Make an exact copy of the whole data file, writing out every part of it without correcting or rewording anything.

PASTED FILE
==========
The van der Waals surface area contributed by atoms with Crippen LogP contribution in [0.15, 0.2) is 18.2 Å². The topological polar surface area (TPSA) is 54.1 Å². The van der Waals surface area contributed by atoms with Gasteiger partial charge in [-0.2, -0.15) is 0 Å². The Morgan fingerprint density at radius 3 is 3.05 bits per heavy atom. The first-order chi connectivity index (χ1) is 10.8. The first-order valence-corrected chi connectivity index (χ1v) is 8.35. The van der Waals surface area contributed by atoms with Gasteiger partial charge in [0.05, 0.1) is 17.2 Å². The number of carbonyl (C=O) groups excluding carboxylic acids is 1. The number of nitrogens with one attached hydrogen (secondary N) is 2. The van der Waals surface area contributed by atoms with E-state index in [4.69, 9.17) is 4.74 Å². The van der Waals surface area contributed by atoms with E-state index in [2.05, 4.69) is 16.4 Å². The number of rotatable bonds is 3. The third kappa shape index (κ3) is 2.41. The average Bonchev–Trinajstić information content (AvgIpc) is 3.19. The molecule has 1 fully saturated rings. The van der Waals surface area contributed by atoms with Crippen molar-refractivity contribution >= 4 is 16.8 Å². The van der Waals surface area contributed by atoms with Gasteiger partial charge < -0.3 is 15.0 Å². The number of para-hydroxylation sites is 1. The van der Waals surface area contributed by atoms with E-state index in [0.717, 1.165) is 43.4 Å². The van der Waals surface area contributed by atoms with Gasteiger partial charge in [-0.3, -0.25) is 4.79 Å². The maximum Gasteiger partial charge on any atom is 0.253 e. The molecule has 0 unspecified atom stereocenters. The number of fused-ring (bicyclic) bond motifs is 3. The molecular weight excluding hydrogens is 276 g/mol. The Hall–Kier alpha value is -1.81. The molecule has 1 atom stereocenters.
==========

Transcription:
The van der Waals surface area contributed by atoms with Crippen LogP contribution in [0.15, 0.2) is 18.2 Å². The topological polar surface area (TPSA) is 54.1 Å². The van der Waals surface area contributed by atoms with Gasteiger partial charge in [-0.2, -0.15) is 0 Å². The Morgan fingerprint density at radius 3 is 3.05 bits per heavy atom. The first-order chi connectivity index (χ1) is 10.8. The first-order valence-corrected chi connectivity index (χ1v) is 8.35. The van der Waals surface area contributed by atoms with Gasteiger partial charge in [0.05, 0.1) is 17.2 Å². The number of carbonyl (C=O) groups excluding carboxylic acids is 1. The number of nitrogens with one attached hydrogen (secondary N) is 2. The van der Waals surface area contributed by atoms with E-state index in [4.69, 9.17) is 4.74 Å². The van der Waals surface area contributed by atoms with E-state index in [2.05, 4.69) is 16.4 Å². The number of rotatable bonds is 3. The third kappa shape index (κ3) is 2.41. The average Bonchev–Trinajstić information content (AvgIpc) is 3.19. The molecule has 1 fully saturated rings. The van der Waals surface area contributed by atoms with Crippen molar-refractivity contribution >= 4 is 16.8 Å². The van der Waals surface area contributed by atoms with Gasteiger partial charge < -0.3 is 15.0 Å². The number of para-hydroxylation sites is 1. The van der Waals surface area contributed by atoms with E-state index in [0.717, 1.165) is 43.4 Å². The van der Waals surface area contributed by atoms with Gasteiger partial charge in [-0.3, -0.25) is 4.79 Å². The maximum Gasteiger partial charge on any atom is 0.253 e. The molecule has 0 unspecified atom stereocenters. The number of fused-ring (bicyclic) bond motifs is 3. The molecular weight excluding hydrogens is 276 g/mol. The Hall–Kier alpha value is -1.81. The molecule has 1 atom stereocenters.